Writing a Gnome app? Do it in JavaScript, say developers

JavaScript should be prioritised as the default language for developing Gnome applications, say its development team.
Written by Sam Shead, Contributor

JavaScript should be used as the main development language for writing Gnome applications, according to Gnome's development team.

Gnome is a popular desktop environment and graphical user interface that runs on top of Linux-based operating systems.

At the Gnome Developer Experience Hackfest in Brussels last week there were calls for a single "first-class" language that developers could recommend to new developers aspiring to create Gnome applications. 

The team are often asked by new developers what tools should be used when writing an application for the platform but up until now there has been no definitive answer, according to a blog post written by engineer Travis Reitter.

Reitter said that if a developer asks which language should be used to create an application, there are about eight different answers that can be given, depending on personal preference. 

There was a "broad consensus" among those at the conference that a single language for Gnome application development should be adopted, according to Reitter. 

The team decided to support JavaScript as the first-class language for Gnome application development because it already has momentum behind it and Reitter says there is a lot of work going into making it "fast, embeddable, and framework agnostic".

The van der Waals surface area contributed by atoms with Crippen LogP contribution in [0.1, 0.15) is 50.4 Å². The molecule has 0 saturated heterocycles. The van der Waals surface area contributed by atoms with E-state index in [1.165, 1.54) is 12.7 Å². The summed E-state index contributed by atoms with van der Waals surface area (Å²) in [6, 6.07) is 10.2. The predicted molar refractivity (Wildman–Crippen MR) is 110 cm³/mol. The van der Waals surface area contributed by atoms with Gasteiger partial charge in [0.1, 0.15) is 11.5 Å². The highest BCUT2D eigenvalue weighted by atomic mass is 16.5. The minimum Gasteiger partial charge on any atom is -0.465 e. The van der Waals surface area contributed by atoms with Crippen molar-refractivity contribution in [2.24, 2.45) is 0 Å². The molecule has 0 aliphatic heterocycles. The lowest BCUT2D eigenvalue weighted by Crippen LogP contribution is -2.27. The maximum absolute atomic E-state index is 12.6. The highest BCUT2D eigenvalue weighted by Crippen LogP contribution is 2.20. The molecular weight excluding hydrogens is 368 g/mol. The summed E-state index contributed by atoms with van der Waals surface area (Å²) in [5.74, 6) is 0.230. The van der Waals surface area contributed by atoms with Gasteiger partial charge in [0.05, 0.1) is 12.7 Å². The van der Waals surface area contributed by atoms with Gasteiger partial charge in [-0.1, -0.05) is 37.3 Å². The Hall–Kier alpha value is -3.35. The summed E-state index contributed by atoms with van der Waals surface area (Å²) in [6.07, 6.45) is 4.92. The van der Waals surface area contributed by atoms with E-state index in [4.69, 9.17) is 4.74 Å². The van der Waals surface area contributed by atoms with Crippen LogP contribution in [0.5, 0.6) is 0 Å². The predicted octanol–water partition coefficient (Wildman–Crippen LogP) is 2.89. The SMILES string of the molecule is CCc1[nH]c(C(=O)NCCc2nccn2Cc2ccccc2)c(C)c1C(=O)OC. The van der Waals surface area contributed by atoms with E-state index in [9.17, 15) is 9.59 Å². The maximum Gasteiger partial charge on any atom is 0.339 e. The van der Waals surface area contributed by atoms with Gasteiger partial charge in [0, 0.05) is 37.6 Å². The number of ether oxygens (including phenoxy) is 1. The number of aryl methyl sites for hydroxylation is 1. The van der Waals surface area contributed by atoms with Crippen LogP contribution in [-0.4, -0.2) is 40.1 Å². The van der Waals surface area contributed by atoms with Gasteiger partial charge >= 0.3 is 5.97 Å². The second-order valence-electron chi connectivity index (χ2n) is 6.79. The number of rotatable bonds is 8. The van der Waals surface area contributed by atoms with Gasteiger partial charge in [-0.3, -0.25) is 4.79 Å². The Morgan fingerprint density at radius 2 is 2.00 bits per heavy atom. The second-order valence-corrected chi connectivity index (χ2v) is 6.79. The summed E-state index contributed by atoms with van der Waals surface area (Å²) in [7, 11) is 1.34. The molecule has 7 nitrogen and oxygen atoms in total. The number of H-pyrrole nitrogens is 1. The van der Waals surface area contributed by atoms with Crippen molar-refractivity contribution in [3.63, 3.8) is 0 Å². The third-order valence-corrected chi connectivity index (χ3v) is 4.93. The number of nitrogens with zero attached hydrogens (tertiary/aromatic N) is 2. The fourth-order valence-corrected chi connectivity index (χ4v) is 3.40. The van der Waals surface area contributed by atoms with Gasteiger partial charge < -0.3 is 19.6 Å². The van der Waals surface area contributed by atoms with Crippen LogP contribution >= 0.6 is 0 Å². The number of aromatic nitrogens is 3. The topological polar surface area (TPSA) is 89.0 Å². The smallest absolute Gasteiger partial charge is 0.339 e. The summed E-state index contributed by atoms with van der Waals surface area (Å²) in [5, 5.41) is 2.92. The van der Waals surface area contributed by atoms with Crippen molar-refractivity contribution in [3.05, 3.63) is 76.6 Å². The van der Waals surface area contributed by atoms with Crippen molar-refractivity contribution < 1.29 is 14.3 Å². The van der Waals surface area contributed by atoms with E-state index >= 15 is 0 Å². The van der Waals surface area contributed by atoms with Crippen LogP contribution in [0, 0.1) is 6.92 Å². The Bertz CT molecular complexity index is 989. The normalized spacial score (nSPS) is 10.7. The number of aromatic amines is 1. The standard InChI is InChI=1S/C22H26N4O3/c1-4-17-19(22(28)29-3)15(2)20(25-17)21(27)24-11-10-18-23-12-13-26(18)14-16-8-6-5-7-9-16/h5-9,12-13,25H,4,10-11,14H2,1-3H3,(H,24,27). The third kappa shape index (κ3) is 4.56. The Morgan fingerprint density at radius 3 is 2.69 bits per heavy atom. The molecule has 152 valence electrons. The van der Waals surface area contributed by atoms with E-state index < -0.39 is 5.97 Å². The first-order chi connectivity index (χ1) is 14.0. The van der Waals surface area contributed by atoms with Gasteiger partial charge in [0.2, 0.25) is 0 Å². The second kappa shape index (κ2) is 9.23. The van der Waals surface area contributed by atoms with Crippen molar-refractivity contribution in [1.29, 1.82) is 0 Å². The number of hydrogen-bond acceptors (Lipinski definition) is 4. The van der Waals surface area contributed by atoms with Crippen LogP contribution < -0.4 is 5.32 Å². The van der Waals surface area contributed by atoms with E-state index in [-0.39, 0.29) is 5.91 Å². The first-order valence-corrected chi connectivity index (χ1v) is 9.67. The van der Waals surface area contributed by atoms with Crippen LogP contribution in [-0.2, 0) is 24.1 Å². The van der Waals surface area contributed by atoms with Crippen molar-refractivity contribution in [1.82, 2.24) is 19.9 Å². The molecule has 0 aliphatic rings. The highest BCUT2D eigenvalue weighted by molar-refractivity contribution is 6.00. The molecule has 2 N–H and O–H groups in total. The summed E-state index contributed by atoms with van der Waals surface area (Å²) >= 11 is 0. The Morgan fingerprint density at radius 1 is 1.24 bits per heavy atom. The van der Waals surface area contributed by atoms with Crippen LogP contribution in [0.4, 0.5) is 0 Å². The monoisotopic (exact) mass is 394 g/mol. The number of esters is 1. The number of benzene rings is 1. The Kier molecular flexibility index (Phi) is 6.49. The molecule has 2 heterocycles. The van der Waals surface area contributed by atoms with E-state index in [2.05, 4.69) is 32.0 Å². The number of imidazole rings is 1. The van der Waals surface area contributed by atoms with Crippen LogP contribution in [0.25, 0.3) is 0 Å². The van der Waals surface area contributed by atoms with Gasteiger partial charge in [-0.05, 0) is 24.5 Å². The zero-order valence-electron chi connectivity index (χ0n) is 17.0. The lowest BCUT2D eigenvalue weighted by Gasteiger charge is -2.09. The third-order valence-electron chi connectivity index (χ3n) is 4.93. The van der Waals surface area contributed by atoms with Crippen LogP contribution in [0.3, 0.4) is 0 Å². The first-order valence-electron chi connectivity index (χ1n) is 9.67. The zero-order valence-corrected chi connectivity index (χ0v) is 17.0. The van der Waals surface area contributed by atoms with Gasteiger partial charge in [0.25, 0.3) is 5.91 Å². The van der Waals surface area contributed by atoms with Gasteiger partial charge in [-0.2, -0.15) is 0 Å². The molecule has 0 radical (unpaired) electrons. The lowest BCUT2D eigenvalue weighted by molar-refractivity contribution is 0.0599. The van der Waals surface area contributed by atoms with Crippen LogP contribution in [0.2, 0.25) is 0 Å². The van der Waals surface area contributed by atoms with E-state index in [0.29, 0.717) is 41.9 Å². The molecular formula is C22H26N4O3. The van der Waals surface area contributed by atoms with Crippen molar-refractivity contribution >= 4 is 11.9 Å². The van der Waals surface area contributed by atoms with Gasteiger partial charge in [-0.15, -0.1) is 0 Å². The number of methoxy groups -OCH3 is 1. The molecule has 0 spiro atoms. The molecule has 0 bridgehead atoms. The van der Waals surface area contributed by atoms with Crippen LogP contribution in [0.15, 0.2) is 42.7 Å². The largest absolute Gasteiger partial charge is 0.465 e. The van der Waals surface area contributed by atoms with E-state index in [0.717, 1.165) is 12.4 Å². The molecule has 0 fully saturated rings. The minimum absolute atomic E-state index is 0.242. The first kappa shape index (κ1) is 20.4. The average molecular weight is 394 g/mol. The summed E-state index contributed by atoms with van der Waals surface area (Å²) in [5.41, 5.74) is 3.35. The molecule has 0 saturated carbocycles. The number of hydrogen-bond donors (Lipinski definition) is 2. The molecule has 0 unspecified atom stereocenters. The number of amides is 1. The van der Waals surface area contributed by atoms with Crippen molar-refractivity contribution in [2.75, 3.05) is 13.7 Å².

JavaScript is also being used in Windows 8, mobile platforms, and for local web applications.

Reitter claims that a default language will enable developers to more easily prepare documentation and share knowledge with newcomers to the development community, who will be able to copy and paste code from other applications. 

Despite the fact that JavaScript will be recommended as the default language to write Gnome applications, the team stressed that other languages will still be supported. 

"It's critical that everyone understands this decision as a plan to elevate the language, bindings, tools, and documentation to a level of quality we have not yet achieved. It is not a decision to abandon any other language bindings," said Reitter.

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